Prince Corin has been chosen to free the dragons from their bondage to the Empire, but dragons aren’t big on directions. They have given him some of their power, but none of their knowledge. No one, not the dragons nor their riders, is even sure what keeps the dragons in the Empire’s control.
Tam, sensible daughter of a well-respected doctor, had no idea before she arrived in the capital that she is a Seer, gifted with visions. When the two run into each other (quite literally) in the library, sparks fly and Corin impulsively asks Tam to dinner. But it’s not all happily ever after. Never mind that the prince isn’t allowed to marry a commoner: war is coming to Caithen.
Torn between Corin’s quest to free the dragons and his duty to his country, the lovers must both figure out how to master their powers in order to save Caithen. With a little help from a village of secret wizards and a rogue dragonrider, they just might pull it off.
The prologue of this book has the dragons charging the Prince with freeing them. So between this summary and that prologue, you’d reasonably expect that dragons would have a place of prominence in this book, like they do in say, Naomi Novak’s Temeraire series. If that is what is looking for (I was) you might be disappointed. For all the interesting moments with dragons, the dragons themselves are truly secondary characters, and I don’t think it unfair to say that less than a third of the novel actually contains them. Instead, we get a pretty standard fantasy tale of a small kingdom threatened by war. The dragons play a part in how Caithen came to be in this position and in the battle between them, but this is ultimately the story of Corin and Tam.
Anyone who has read my blog for any length of time knows that world building is very important to me, so much so that even an uninspired plot can be greatly elevated if great care was taken in crafting the character’s surroundings. Sadly, I cannot make such claims here. This is very much your basic Western European inspired Kingdom, to the point where the author only changed the name of the regions where the wine is from. It is so literally ripped off that there are straight on references to both Cinderella and Sleeping Beauty- Leonard did absolutely nothing to try and make them her own. It’s unforgivably lazy. There are some interesting bits to the dragon’s backstory, but it’s nothing out of the norm and not quite enough to make up for the lack of interesting worldbuilding elsewhere.
Without an interesting world, the next best bet are interesting characters. Things are kind of shaky here too. Corin is your Good Prince, who is noble and wants to do right by his family, by Tam, by the dragons and by his people. Aside from seeing a tad naive in places (it’s murder to kill the attacker that he disarmed after the attacker tried to kill him!) he’s mostly inoffensive and safe. He has a few moments of rage, and while they almost feel out of place, at least he feels the most human here. My bigger problem is with Tam. On the one hand, she is the slightly more interesting of the two characters. On the other hand she is (and I hate having to say this) a Mary Sue. She’s so beautiful that it was love at first sight for Corin and all of the highest nobles at Court asked to dance with her at a ball despite having no clue who she was. She’s way more educated than most nobles, despite being the daughter of a commoner. She has impeccable manners that no commoner really has reason to develop. When she speaks impertinently to both nobles and even Corin before they got together, no one is mad, they find it charming and refreshing. She’s uncommonly cool and collected – when fleeing Caithen she tries to go back for her sister-in-law and is told that the King sent men and there is nothing else to be done. She accepts this without fight and moves on. She has practically no moments of weakness, and her power to See is what ultimately drives the end game. The King and the Queen have zero objects to their son dating (and marrying!) her. Heck, she’s even a virgin and resists the temptation of the Prince’s bed for several occasions until it seems assured that he both loves her and will be discreet. She is simply too good, too perfect. The book ultimately becomes her tale, for better or for worse.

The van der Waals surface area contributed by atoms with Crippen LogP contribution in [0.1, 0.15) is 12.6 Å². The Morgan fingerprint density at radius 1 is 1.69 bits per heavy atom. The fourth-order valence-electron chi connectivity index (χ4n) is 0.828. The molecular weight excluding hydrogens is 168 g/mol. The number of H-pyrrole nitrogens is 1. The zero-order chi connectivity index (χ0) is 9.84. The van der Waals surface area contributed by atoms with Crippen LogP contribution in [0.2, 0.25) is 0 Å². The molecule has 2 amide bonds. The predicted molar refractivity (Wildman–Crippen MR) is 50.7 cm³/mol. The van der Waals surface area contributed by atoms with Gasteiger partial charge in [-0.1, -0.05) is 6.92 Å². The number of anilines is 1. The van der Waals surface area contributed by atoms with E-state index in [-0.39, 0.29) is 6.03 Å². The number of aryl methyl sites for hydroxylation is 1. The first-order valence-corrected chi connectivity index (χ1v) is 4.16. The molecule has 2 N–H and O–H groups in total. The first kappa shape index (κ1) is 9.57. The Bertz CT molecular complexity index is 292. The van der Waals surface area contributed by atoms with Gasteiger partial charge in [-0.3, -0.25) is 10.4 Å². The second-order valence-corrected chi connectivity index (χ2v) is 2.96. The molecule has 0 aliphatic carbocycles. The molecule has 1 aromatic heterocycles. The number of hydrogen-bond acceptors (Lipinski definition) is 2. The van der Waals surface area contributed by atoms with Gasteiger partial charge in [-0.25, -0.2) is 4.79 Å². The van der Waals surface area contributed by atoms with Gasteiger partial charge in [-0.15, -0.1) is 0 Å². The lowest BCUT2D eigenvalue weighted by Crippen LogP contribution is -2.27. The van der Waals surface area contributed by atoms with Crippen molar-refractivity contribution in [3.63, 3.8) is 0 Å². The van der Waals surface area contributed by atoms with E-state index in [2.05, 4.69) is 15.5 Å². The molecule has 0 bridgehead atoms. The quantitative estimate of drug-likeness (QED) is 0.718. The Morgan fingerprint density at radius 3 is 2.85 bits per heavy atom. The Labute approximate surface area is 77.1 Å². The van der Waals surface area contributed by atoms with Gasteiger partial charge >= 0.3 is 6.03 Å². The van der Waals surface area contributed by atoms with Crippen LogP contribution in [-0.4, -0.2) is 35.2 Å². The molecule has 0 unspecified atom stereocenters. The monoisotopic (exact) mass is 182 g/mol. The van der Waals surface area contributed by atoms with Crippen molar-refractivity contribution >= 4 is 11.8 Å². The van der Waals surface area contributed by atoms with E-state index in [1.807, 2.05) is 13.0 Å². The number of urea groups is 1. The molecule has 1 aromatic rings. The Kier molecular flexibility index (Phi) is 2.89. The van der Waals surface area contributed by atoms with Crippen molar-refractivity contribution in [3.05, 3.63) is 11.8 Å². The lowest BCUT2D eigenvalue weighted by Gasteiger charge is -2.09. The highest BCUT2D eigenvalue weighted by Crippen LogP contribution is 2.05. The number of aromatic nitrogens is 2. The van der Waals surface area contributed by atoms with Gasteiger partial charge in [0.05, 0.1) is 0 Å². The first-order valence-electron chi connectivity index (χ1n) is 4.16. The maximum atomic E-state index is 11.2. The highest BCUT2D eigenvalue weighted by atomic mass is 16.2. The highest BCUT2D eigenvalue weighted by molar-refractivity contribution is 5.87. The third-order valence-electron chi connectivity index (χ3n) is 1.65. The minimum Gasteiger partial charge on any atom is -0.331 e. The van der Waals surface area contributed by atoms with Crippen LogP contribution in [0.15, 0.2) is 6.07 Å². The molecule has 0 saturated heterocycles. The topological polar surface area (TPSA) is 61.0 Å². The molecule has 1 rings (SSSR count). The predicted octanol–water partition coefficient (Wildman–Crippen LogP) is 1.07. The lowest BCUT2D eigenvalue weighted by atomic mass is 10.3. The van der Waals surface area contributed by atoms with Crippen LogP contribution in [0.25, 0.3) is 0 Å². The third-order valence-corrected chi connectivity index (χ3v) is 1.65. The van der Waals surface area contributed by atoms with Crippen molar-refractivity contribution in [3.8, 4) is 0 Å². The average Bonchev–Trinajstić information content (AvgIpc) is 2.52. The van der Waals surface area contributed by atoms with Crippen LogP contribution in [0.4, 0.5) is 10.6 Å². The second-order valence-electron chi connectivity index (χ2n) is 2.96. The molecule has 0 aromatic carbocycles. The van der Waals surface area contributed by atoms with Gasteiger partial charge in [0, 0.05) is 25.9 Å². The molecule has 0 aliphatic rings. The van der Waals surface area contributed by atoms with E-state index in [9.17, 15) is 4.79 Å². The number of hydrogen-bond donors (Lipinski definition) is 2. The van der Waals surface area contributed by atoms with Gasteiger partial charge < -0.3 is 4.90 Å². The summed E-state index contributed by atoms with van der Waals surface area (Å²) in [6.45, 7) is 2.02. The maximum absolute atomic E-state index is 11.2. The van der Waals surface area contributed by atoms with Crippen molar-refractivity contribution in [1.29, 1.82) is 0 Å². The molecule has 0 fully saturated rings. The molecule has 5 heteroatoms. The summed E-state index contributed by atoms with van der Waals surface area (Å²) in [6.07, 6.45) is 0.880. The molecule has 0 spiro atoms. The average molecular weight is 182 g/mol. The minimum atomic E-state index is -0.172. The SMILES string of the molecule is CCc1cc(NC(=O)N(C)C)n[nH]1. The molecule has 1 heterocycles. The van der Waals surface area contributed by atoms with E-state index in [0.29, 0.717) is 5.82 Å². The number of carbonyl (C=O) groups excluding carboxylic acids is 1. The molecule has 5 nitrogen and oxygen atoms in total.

The writing here is okay, if a bit too reliant on telling, over showing. It’s mostly unremarkable, like the rest of the book really.
This book was a bit of a slog for me. The premise was intriguing enough to make me keep pushing to finish, but it simply didn’t live up to the excitement that the summary promised. The good guys were too bland and too good (especially Tam) to get emotionally invested in and a dearth of dragons was just that added bit of disappointment. Die hard fans of traditional fantasy unable to find anything else to read might like it, but it’s hard to really recommend to anyone else.
Verdict: Skip it
Available: February 20th